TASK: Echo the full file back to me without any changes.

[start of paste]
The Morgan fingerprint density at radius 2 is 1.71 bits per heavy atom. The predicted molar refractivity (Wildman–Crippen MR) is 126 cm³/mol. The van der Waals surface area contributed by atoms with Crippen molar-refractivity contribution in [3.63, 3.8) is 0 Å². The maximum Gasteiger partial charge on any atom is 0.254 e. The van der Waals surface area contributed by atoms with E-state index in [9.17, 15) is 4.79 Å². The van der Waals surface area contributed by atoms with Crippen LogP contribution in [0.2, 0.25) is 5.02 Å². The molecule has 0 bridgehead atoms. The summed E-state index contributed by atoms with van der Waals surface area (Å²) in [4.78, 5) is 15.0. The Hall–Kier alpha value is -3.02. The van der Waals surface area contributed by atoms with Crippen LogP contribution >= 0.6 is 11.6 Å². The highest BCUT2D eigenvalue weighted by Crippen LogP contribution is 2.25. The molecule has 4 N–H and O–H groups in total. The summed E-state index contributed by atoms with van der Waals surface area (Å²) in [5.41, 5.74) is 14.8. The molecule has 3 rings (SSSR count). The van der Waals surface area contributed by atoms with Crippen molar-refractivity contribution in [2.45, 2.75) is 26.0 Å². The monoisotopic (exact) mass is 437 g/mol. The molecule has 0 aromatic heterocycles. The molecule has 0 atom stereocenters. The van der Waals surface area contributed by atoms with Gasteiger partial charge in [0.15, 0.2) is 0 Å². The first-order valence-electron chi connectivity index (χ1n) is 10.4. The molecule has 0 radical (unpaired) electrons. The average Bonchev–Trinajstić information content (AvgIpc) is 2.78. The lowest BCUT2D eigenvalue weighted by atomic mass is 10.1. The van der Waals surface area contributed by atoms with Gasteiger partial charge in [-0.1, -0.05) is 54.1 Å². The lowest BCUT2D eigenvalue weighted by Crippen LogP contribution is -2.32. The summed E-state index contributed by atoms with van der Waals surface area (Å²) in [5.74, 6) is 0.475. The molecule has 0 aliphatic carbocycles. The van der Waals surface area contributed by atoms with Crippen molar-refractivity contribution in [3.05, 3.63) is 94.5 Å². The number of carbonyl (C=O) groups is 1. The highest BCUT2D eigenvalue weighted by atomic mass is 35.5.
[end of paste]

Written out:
The Morgan fingerprint density at radius 2 is 1.71 bits per heavy atom. The predicted molar refractivity (Wildman–Crippen MR) is 126 cm³/mol. The van der Waals surface area contributed by atoms with Crippen molar-refractivity contribution in [3.63, 3.8) is 0 Å². The maximum Gasteiger partial charge on any atom is 0.254 e. The van der Waals surface area contributed by atoms with E-state index in [9.17, 15) is 4.79 Å². The van der Waals surface area contributed by atoms with Crippen LogP contribution in [0.2, 0.25) is 5.02 Å². The molecule has 0 bridgehead atoms. The summed E-state index contributed by atoms with van der Waals surface area (Å²) in [4.78, 5) is 15.0. The Hall–Kier alpha value is -3.02. The van der Waals surface area contributed by atoms with Crippen LogP contribution >= 0.6 is 11.6 Å². The highest BCUT2D eigenvalue weighted by Crippen LogP contribution is 2.25. The molecule has 4 N–H and O–H groups in total. The summed E-state index contributed by atoms with van der Waals surface area (Å²) in [5.41, 5.74) is 14.8. The molecule has 3 rings (SSSR count). The van der Waals surface area contributed by atoms with Crippen molar-refractivity contribution in [2.45, 2.75) is 26.0 Å². The monoisotopic (exact) mass is 437 g/mol. The molecule has 0 aromatic heterocycles. The molecule has 0 atom stereocenters. The van der Waals surface area contributed by atoms with Gasteiger partial charge in [0.15, 0.2) is 0 Å². The first-order valence-electron chi connectivity index (χ1n) is 10.4. The molecule has 0 radical (unpaired) electrons. The average Bonchev–Trinajstić information content (AvgIpc) is 2.78. The lowest BCUT2D eigenvalue weighted by atomic mass is 10.1. The van der Waals surface area contributed by atoms with Gasteiger partial charge in [-0.1, -0.05) is 54.1 Å². The lowest BCUT2D eigenvalue weighted by Crippen LogP contribution is -2.32. The summed E-state index contributed by atoms with van der Waals surface area (Å²) in [5.74, 6) is 0.475. The molecule has 0 aliphatic carbocycles. The van der Waals surface area contributed by atoms with Crippen molar-refractivity contribution in [3.05, 3.63) is 94.5 Å². The number of carbonyl (C=O) groups is 1. The highest BCUT2D eigenvalue weighted by atomic mass is 35.5.